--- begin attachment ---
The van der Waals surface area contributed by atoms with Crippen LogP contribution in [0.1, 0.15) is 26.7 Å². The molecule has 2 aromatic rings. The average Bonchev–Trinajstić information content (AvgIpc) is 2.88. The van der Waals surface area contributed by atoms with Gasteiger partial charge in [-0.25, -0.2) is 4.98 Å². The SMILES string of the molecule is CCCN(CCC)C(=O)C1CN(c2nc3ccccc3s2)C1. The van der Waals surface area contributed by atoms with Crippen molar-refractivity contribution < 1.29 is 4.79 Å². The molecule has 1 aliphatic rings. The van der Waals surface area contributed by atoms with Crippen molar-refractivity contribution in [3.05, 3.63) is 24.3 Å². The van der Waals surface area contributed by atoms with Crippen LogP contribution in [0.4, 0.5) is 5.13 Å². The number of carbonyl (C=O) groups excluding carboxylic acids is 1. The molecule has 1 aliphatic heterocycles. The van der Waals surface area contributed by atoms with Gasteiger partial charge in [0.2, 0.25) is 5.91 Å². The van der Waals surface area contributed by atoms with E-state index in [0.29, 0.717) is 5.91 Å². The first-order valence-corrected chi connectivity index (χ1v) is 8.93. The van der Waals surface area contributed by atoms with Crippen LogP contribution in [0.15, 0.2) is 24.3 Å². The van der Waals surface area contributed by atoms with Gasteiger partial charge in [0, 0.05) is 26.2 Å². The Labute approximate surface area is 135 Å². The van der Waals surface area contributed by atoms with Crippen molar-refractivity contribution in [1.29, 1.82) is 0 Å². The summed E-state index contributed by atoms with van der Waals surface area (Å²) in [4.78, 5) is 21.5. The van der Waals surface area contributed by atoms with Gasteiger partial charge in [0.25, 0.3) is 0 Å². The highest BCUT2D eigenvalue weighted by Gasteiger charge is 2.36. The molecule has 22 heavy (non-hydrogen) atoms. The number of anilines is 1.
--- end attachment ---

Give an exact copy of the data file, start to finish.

The van der Waals surface area contributed by atoms with Crippen LogP contribution in [0.1, 0.15) is 26.7 Å². The molecule has 2 aromatic rings. The average Bonchev–Trinajstić information content (AvgIpc) is 2.88. The van der Waals surface area contributed by atoms with Gasteiger partial charge in [-0.25, -0.2) is 4.98 Å². The SMILES string of the molecule is CCCN(CCC)C(=O)C1CN(c2nc3ccccc3s2)C1. The van der Waals surface area contributed by atoms with Crippen molar-refractivity contribution < 1.29 is 4.79 Å². The molecule has 1 aliphatic rings. The van der Waals surface area contributed by atoms with Crippen molar-refractivity contribution in [3.05, 3.63) is 24.3 Å². The van der Waals surface area contributed by atoms with Crippen LogP contribution in [0.4, 0.5) is 5.13 Å². The number of carbonyl (C=O) groups excluding carboxylic acids is 1. The molecule has 1 aliphatic heterocycles. The van der Waals surface area contributed by atoms with Gasteiger partial charge in [0.2, 0.25) is 5.91 Å². The van der Waals surface area contributed by atoms with E-state index in [0.29, 0.717) is 5.91 Å². The first-order valence-corrected chi connectivity index (χ1v) is 8.93. The van der Waals surface area contributed by atoms with Crippen LogP contribution in [0.15, 0.2) is 24.3 Å². The van der Waals surface area contributed by atoms with Gasteiger partial charge in [0, 0.05) is 26.2 Å². The Labute approximate surface area is 135 Å². The van der Waals surface area contributed by atoms with Crippen molar-refractivity contribution in [1.29, 1.82) is 0 Å². The summed E-state index contributed by atoms with van der Waals surface area (Å²) in [4.78, 5) is 21.5. The van der Waals surface area contributed by atoms with Gasteiger partial charge in [0.25, 0.3) is 0 Å². The highest BCUT2D eigenvalue weighted by Gasteiger charge is 2.36. The molecule has 22 heavy (non-hydrogen) atoms. The number of anilines is 1.